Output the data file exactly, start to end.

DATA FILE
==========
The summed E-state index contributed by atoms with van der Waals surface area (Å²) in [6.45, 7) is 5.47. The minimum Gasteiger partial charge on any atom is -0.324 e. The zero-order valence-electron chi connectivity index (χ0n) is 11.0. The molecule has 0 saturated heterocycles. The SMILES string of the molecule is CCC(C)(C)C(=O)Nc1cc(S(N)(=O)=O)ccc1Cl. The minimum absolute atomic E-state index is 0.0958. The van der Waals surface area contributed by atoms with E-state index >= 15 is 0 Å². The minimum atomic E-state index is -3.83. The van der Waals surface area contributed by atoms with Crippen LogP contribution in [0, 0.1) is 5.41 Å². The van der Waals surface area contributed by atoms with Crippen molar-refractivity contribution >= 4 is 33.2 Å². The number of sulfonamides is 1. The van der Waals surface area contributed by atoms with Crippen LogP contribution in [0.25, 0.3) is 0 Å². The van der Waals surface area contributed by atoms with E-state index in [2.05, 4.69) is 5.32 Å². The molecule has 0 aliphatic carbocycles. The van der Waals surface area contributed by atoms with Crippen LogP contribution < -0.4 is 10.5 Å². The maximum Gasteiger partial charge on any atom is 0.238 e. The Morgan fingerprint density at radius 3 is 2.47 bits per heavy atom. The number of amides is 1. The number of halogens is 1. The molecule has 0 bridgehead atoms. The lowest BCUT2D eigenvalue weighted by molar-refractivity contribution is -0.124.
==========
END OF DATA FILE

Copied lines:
The summed E-state index contributed by atoms with van der Waals surface area (Å²) in [6.45, 7) is 5.47. The minimum Gasteiger partial charge on any atom is -0.324 e. The zero-order valence-electron chi connectivity index (χ0n) is 11.0. The molecule has 0 saturated heterocycles. The SMILES string of the molecule is CCC(C)(C)C(=O)Nc1cc(S(N)(=O)=O)ccc1Cl. The minimum absolute atomic E-state index is 0.0958. The van der Waals surface area contributed by atoms with E-state index >= 15 is 0 Å². The minimum atomic E-state index is -3.83. The van der Waals surface area contributed by atoms with Crippen LogP contribution in [0, 0.1) is 5.41 Å². The van der Waals surface area contributed by atoms with Crippen molar-refractivity contribution >= 4 is 33.2 Å². The number of sulfonamides is 1. The van der Waals surface area contributed by atoms with Crippen LogP contribution in [0.25, 0.3) is 0 Å². The van der Waals surface area contributed by atoms with E-state index in [2.05, 4.69) is 5.32 Å². The molecule has 0 aliphatic carbocycles. The van der Waals surface area contributed by atoms with Crippen LogP contribution < -0.4 is 10.5 Å². The maximum Gasteiger partial charge on any atom is 0.238 e. The Morgan fingerprint density at radius 3 is 2.47 bits per heavy atom. The number of amides is 1. The number of halogens is 1. The molecule has 0 bridgehead atoms. The lowest BCUT2D eigenvalue weighted by molar-refractivity contribution is -0.124.